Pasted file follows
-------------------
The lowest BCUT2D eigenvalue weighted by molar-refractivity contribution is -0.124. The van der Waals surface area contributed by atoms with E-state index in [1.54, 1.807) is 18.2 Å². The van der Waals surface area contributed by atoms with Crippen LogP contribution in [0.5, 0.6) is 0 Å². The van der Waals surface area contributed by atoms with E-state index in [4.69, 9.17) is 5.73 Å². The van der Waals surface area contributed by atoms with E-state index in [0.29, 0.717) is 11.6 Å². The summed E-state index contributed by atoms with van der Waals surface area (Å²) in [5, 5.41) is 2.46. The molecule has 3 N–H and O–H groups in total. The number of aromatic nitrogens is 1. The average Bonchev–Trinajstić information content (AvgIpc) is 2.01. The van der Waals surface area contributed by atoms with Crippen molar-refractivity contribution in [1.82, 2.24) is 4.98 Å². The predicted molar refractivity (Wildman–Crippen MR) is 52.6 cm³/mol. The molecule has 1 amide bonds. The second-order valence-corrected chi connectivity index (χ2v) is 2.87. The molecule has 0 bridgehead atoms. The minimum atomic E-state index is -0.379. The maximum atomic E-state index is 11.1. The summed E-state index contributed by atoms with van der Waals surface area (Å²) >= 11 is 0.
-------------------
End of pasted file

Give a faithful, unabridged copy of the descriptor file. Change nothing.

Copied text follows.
The lowest BCUT2D eigenvalue weighted by molar-refractivity contribution is -0.124. The van der Waals surface area contributed by atoms with E-state index in [1.54, 1.807) is 18.2 Å². The van der Waals surface area contributed by atoms with Crippen LogP contribution in [0.5, 0.6) is 0 Å². The van der Waals surface area contributed by atoms with E-state index in [4.69, 9.17) is 5.73 Å². The van der Waals surface area contributed by atoms with E-state index in [0.29, 0.717) is 11.6 Å². The summed E-state index contributed by atoms with van der Waals surface area (Å²) in [5, 5.41) is 2.46. The molecule has 3 N–H and O–H groups in total. The number of aromatic nitrogens is 1. The average Bonchev–Trinajstić information content (AvgIpc) is 2.01. The van der Waals surface area contributed by atoms with Crippen molar-refractivity contribution in [1.82, 2.24) is 4.98 Å². The predicted molar refractivity (Wildman–Crippen MR) is 52.6 cm³/mol. The molecule has 1 amide bonds. The second-order valence-corrected chi connectivity index (χ2v) is 2.87. The molecule has 0 bridgehead atoms. The minimum atomic E-state index is -0.379. The maximum atomic E-state index is 11.1. The summed E-state index contributed by atoms with van der Waals surface area (Å²) >= 11 is 0.